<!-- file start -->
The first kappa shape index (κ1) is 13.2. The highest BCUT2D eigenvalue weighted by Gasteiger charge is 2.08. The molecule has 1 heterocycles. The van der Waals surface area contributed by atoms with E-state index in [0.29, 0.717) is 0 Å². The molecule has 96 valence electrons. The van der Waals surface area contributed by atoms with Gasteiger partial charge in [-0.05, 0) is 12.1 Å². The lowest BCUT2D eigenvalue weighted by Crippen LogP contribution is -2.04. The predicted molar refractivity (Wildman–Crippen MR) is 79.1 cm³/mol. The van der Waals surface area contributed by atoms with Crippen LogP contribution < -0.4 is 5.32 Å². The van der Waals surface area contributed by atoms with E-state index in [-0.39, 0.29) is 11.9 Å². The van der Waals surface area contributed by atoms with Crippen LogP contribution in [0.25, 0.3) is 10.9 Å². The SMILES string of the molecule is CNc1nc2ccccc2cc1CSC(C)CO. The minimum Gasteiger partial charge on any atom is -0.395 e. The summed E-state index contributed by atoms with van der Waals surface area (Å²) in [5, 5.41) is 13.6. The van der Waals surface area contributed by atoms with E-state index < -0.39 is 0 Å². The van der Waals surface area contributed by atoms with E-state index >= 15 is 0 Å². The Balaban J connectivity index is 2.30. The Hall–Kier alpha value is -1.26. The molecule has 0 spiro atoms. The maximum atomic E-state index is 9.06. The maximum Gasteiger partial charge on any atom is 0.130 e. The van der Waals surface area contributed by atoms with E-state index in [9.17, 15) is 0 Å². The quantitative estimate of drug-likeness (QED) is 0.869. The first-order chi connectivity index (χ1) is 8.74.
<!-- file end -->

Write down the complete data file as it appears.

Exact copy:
The first kappa shape index (κ1) is 13.2. The highest BCUT2D eigenvalue weighted by Gasteiger charge is 2.08. The molecule has 1 heterocycles. The van der Waals surface area contributed by atoms with E-state index in [0.29, 0.717) is 0 Å². The molecule has 96 valence electrons. The van der Waals surface area contributed by atoms with Gasteiger partial charge in [-0.05, 0) is 12.1 Å². The lowest BCUT2D eigenvalue weighted by Crippen LogP contribution is -2.04. The predicted molar refractivity (Wildman–Crippen MR) is 79.1 cm³/mol. The van der Waals surface area contributed by atoms with Crippen LogP contribution < -0.4 is 5.32 Å². The van der Waals surface area contributed by atoms with E-state index in [-0.39, 0.29) is 11.9 Å². The van der Waals surface area contributed by atoms with Crippen LogP contribution in [0.25, 0.3) is 10.9 Å². The SMILES string of the molecule is CNc1nc2ccccc2cc1CSC(C)CO. The minimum Gasteiger partial charge on any atom is -0.395 e. The summed E-state index contributed by atoms with van der Waals surface area (Å²) in [5, 5.41) is 13.6. The van der Waals surface area contributed by atoms with E-state index < -0.39 is 0 Å². The van der Waals surface area contributed by atoms with E-state index >= 15 is 0 Å². The Balaban J connectivity index is 2.30. The Hall–Kier alpha value is -1.26. The molecule has 0 spiro atoms. The maximum atomic E-state index is 9.06. The maximum Gasteiger partial charge on any atom is 0.130 e. The van der Waals surface area contributed by atoms with E-state index in [9.17, 15) is 0 Å². The quantitative estimate of drug-likeness (QED) is 0.869. The first-order chi connectivity index (χ1) is 8.74.